This series of day-in-the-life of stories provides a candid look behind the scenes of the Boulder City police officers who protect and serve Boulder City.
As the COVID-19 pandemic continued, thousands were instantaneously put out of work, with unemployment soaring and reaching the highest numbers ever seen in Nevada and across the U.S. Almost everyone in the U.S. was watching horrific images on news broadcasts and live media feeds showing the path of infection, death and destruction the coronavirus was unleashing all over our beautiful communities and country.
There were gruesomely sad images emitting from the TV screens and video monitors alike. The images of bodies stacked high on wooden pallets that were being lifted by forklifts and placed into refrigerated semitrucks outside various hospital facilities in New York City.
The stealth killer, COVID-19, was now terrorizing the United States. It was absolutely unbelievable. And there in the background of those news feeds you could see a couple of New York Police Department’s finest law enforcement officers standing in vigilant respectful watch over the transfer of all those loved ones. What a daunting task and forever life-changing moment, not only for the officers in New York City but for law enforcement officers across the country, especially here in Nevada.
It was the beginning of the fight against COVID-19 for our Battle Born state. Our local law enforcement officers were wondering if those images would become a reality here, hoping and praying that no Nevadans would befall an ending such as what they were seeing in broadcasts from New York City and abroad.
Yet, our law enforcement officers took on the task like warriors fighting against the fallout of this stealth killer. Our law enforcement officers carried out their tasks and duties with the same willingness, dedication, tenacity and resilience as they do every day when that uniform and badge go on — a virtual suit of armor so to speak that these community superheroes proudly wear as they protect and serve us.
With COVID-19 in full effect across the state, more weight is added on a Nevada officer’s shoulders. He has already taken in multiple family members who have lost their jobs. As a result of the loss of employment they have also become residentially challenged.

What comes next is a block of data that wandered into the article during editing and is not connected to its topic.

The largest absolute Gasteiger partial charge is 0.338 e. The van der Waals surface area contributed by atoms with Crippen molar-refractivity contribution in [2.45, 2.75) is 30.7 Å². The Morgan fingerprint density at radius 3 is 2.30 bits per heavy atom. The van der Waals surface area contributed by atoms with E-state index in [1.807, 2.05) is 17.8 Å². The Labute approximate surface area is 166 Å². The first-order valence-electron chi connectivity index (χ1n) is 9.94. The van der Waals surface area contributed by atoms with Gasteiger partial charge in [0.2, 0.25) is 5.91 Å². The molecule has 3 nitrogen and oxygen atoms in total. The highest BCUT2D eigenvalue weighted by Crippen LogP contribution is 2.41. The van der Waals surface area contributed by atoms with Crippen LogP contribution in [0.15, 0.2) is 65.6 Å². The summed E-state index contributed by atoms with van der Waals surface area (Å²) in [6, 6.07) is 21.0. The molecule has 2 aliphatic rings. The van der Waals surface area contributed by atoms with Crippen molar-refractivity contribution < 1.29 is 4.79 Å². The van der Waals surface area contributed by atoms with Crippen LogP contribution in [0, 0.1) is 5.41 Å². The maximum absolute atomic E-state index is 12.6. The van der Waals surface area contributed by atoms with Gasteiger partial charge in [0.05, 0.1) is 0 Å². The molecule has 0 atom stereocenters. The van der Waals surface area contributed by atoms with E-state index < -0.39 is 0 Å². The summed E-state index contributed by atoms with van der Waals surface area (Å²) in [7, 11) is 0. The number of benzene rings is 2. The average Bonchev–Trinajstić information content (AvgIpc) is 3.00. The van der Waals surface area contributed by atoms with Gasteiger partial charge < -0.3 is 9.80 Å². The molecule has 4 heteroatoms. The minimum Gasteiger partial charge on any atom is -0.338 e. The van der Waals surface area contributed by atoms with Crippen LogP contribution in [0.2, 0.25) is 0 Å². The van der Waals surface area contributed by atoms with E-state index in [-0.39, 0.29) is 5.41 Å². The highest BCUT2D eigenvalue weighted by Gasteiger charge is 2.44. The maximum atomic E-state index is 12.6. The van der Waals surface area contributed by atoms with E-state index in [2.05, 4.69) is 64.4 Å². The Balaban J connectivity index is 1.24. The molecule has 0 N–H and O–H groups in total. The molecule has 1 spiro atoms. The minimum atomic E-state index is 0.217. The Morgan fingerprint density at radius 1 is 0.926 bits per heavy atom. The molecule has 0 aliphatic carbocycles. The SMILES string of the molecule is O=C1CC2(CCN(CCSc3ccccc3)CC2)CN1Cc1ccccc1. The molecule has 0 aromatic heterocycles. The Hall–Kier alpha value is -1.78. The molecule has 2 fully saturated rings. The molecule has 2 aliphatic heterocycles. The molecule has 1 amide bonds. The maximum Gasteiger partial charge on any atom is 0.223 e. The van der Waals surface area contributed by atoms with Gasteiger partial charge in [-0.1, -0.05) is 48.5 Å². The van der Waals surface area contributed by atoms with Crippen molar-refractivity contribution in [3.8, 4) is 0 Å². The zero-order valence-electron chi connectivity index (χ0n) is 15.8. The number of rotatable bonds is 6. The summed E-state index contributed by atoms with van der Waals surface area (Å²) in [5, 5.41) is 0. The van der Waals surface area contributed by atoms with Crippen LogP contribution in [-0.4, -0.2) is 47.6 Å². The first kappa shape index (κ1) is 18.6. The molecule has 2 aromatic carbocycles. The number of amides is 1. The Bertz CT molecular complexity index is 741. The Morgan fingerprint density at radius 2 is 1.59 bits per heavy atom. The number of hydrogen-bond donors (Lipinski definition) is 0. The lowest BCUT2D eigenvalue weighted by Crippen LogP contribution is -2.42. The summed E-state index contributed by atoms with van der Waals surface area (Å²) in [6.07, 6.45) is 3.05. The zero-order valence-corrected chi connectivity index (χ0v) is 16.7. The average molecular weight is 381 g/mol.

What an enormous amount of weight in responsibility for a person to carry and still go out every day to protect and serve others in their community. They have to push the haunting thoughts of their own plight to the back of their mind so they can effectively comfort and assist others in the community who are in emotional crisis, helping them to get through the challenges of their plights.
Another officer, this one working in Southern California, speaks candidly about their fears of having to work in dangerously unknown conditions with Los Angeles’ homeless rate being one of the highest in the nation. Just regular daily interaction while on duty might cost them their health and/or their family’s health. This law enforcement officer describes how, on almost every shift, they encounter residentially challenged individuals suffering from untreated mental illness, who more often than not become combative. They have to go hands-on with these people. And now they’re having to do so without personal protective equipment.
The officer says that this is as real as fear gets for them and expresses serious concern that they or one of their fellow officers could become infected in a blink of an eye. Some of them have underlying health conditions so they feel that chances are infection from COVID-19 could mean death.
Then the officer shares how they’re also caring for their elderly parent and the parents of their spouse, concerned that they might carry this stealth killer home to them. The officer’s spouse is also out of work and they wonder how they are going to financially survive this pandemic with only the one income, four children at home, an elderly parent who stays in their guest room and two elderly in-laws across town in an assisted living residence.
Aly Rashaad is a dispatcher in Southern Nevada. She served as the director of fundraising and marketing for the LASD Road Racing Association for Los Angeles County Sheriff’s Department, which provided the NASCAR and positive leadership experience to at-risk inner-city youth. She can be reached at Alys.View@ymail.com.